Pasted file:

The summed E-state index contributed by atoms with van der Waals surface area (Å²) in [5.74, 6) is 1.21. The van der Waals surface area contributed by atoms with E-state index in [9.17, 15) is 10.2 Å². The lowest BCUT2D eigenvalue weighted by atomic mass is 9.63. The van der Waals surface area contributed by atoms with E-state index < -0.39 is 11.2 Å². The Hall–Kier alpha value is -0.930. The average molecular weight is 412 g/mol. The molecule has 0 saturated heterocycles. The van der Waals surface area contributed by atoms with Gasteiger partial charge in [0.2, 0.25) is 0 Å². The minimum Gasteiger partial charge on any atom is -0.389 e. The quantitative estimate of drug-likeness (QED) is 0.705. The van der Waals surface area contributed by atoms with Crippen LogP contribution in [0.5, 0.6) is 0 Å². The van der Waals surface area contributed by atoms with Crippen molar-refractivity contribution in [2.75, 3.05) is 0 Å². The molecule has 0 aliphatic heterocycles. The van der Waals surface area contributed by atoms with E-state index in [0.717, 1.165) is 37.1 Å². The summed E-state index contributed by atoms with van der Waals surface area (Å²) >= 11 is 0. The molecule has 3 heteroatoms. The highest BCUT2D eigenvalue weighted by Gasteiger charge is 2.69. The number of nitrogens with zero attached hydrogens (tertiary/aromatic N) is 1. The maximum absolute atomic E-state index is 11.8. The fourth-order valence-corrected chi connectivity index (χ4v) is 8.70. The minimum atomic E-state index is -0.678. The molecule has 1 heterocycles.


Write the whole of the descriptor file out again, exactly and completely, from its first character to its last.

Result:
The summed E-state index contributed by atoms with van der Waals surface area (Å²) in [5.74, 6) is 1.21. The van der Waals surface area contributed by atoms with E-state index in [9.17, 15) is 10.2 Å². The lowest BCUT2D eigenvalue weighted by atomic mass is 9.63. The van der Waals surface area contributed by atoms with E-state index < -0.39 is 11.2 Å². The Hall–Kier alpha value is -0.930. The average molecular weight is 412 g/mol. The molecule has 0 saturated heterocycles. The van der Waals surface area contributed by atoms with Gasteiger partial charge in [0.2, 0.25) is 0 Å². The minimum Gasteiger partial charge on any atom is -0.389 e. The quantitative estimate of drug-likeness (QED) is 0.705. The van der Waals surface area contributed by atoms with Crippen LogP contribution in [0.5, 0.6) is 0 Å². The van der Waals surface area contributed by atoms with Crippen molar-refractivity contribution in [2.75, 3.05) is 0 Å². The molecule has 0 aliphatic heterocycles. The van der Waals surface area contributed by atoms with E-state index in [0.717, 1.165) is 37.1 Å². The summed E-state index contributed by atoms with van der Waals surface area (Å²) >= 11 is 0. The molecule has 3 heteroatoms. The highest BCUT2D eigenvalue weighted by Gasteiger charge is 2.69. The number of nitrogens with zero attached hydrogens (tertiary/aromatic N) is 1. The maximum absolute atomic E-state index is 11.8. The fourth-order valence-corrected chi connectivity index (χ4v) is 8.70. The minimum atomic E-state index is -0.678. The molecule has 1 heterocycles.